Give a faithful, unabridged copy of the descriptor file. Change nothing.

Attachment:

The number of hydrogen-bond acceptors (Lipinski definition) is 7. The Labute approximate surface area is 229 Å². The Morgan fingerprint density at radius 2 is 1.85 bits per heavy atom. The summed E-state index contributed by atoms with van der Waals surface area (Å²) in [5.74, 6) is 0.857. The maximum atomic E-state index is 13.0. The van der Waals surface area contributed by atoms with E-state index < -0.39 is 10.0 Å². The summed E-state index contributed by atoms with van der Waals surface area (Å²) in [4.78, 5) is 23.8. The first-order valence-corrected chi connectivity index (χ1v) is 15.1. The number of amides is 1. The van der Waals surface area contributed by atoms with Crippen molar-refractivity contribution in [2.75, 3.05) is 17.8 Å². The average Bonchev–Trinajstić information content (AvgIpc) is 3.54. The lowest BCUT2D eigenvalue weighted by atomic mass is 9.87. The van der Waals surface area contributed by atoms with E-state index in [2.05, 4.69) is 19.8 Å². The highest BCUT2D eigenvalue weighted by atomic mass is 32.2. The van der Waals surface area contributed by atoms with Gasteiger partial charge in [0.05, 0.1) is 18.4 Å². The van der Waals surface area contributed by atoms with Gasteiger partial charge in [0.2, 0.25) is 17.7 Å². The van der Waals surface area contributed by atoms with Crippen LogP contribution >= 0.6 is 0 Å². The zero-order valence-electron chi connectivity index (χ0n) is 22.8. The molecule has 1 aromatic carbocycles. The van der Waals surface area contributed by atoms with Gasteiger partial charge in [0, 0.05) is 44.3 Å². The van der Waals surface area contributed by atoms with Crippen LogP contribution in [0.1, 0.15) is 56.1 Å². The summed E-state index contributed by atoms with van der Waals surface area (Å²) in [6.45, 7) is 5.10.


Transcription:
The number of hydrogen-bond acceptors (Lipinski definition) is 7. The Labute approximate surface area is 229 Å². The Morgan fingerprint density at radius 2 is 1.85 bits per heavy atom. The summed E-state index contributed by atoms with van der Waals surface area (Å²) in [5.74, 6) is 0.857. The maximum atomic E-state index is 13.0. The van der Waals surface area contributed by atoms with E-state index < -0.39 is 10.0 Å². The summed E-state index contributed by atoms with van der Waals surface area (Å²) in [4.78, 5) is 23.8. The first-order valence-corrected chi connectivity index (χ1v) is 15.1. The number of amides is 1. The van der Waals surface area contributed by atoms with Crippen molar-refractivity contribution in [2.75, 3.05) is 17.8 Å². The average Bonchev–Trinajstić information content (AvgIpc) is 3.54. The lowest BCUT2D eigenvalue weighted by atomic mass is 9.87. The van der Waals surface area contributed by atoms with E-state index in [2.05, 4.69) is 19.8 Å². The highest BCUT2D eigenvalue weighted by atomic mass is 32.2. The van der Waals surface area contributed by atoms with Gasteiger partial charge in [0.05, 0.1) is 18.4 Å². The van der Waals surface area contributed by atoms with Gasteiger partial charge in [0.2, 0.25) is 17.7 Å². The van der Waals surface area contributed by atoms with Crippen LogP contribution >= 0.6 is 0 Å². The zero-order valence-electron chi connectivity index (χ0n) is 22.8. The molecule has 1 aromatic carbocycles. The van der Waals surface area contributed by atoms with Gasteiger partial charge in [0, 0.05) is 44.3 Å². The van der Waals surface area contributed by atoms with Crippen LogP contribution in [0.1, 0.15) is 56.1 Å². The summed E-state index contributed by atoms with van der Waals surface area (Å²) in [6.45, 7) is 5.10.